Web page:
Saturday, 30 October 2010

Linda Norgrove

I wanted to make reference to Linda Norgrove on a day when her parents have displayed extraordinary grace, dignity and forgiveness when faced with what must be unwelcome media scrutiny, all while still dealing the the grief of the loss of their daughter. Linda was the woman who was killed during a rescue attempt in Afghanistan after being kidnapped while undertaking humanitarian work out there. She was working out there out of a simple desire to help other people. No religious impulse or imperative drove her out there, she was there because, we're told, she grew to love Afghanistan and simply wanted to do something to help people.

I have no desire to debate the fact that some of the people out there don't want Westerners' help, it would do her memory an injustice and in any case should not be used as a dilute solution to water down the purity of her altruism. It's an entirely separate argument as far as I'm concerned. She was there simply to try to make a difference, understood the risks, and ended up making the ultimate sacrifice for it.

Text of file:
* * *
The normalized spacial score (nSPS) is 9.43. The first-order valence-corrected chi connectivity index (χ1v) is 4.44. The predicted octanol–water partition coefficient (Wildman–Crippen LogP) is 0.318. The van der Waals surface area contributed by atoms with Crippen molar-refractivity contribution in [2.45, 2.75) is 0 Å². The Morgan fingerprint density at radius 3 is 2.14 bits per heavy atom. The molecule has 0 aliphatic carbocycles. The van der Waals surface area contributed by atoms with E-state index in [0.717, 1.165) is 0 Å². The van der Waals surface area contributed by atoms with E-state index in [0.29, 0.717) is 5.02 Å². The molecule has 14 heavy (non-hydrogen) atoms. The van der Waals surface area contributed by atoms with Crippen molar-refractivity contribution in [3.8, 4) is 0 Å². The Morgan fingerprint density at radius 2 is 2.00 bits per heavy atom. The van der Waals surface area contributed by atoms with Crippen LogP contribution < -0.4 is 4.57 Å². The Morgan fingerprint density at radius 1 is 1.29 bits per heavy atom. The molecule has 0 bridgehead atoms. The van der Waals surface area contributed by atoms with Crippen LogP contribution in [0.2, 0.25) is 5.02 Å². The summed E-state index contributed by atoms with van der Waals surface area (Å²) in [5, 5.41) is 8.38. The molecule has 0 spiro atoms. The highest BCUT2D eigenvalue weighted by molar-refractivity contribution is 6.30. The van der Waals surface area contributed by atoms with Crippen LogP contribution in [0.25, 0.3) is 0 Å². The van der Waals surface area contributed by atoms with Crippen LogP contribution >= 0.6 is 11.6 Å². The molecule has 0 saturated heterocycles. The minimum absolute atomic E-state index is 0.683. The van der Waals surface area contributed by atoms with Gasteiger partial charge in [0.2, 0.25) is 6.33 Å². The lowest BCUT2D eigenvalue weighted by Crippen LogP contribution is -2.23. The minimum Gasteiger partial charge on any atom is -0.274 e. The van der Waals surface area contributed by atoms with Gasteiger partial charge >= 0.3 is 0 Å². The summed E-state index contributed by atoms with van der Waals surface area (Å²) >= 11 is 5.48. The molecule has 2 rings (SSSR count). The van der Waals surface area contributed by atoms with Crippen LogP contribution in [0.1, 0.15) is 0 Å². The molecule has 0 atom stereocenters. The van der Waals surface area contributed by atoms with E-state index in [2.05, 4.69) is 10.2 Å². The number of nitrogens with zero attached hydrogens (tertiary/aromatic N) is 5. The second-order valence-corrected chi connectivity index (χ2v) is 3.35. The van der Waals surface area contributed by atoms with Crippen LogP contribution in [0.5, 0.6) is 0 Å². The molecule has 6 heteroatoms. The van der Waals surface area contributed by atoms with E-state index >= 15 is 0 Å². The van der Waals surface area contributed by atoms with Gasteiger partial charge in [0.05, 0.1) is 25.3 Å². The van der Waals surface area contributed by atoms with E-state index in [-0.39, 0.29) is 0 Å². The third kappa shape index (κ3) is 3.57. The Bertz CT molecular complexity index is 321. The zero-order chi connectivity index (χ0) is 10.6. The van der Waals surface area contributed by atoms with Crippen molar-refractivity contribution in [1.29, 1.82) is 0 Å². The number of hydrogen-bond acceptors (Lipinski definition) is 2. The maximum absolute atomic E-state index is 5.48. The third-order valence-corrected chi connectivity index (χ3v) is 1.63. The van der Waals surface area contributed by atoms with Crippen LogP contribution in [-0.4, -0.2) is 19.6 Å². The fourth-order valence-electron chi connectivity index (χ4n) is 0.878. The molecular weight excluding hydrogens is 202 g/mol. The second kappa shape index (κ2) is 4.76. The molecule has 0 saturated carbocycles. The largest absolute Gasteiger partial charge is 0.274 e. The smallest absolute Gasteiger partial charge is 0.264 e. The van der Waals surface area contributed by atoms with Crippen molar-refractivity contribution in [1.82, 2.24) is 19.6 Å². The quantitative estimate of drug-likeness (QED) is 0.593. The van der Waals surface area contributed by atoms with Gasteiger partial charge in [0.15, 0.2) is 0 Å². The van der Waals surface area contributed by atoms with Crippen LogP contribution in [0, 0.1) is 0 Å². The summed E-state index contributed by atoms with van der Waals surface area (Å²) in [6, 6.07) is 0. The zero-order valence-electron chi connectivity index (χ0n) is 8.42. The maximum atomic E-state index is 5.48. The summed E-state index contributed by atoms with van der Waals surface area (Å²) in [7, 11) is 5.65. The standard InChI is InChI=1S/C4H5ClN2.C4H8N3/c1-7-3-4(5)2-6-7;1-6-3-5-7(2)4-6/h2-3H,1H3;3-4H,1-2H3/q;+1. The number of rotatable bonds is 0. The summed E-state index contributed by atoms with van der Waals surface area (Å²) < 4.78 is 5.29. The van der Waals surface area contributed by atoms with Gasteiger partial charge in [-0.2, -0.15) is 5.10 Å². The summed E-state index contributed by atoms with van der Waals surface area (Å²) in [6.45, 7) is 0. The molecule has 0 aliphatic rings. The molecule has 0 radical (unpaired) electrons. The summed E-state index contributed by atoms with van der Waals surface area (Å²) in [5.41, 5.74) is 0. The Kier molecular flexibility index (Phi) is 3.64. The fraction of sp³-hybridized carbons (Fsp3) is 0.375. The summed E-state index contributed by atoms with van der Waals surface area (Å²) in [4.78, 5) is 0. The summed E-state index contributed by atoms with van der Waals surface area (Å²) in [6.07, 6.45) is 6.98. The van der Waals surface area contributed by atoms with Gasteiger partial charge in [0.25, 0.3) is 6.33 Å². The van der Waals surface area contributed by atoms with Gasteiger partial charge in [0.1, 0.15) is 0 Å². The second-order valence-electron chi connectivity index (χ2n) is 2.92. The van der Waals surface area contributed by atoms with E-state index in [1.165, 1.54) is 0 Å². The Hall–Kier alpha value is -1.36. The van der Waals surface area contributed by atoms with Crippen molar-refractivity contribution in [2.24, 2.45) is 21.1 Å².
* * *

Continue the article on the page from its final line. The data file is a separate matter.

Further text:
Her parents, as well as allowing part of her humanist funeral to be shown, have made it plain that they do not blame, nor want anybody else to apportion blame on, the Americans who it seems inadvertently killed their daughter while trying to rescue her. Their response to this whole thing, when they must be filled with despair at the loss of a daughter they must be rightly extremely proud of, speaks volumes for their qualities as people. It was clearly in their image that such a courageous and empathetic daughter grew up. I didn't know Linda and will never know her parents, but in a world in which superlatives are thrown around all too easily, and heroes acclaimed on the flimsiest evidence or achievement, here are three people we can all look up to.

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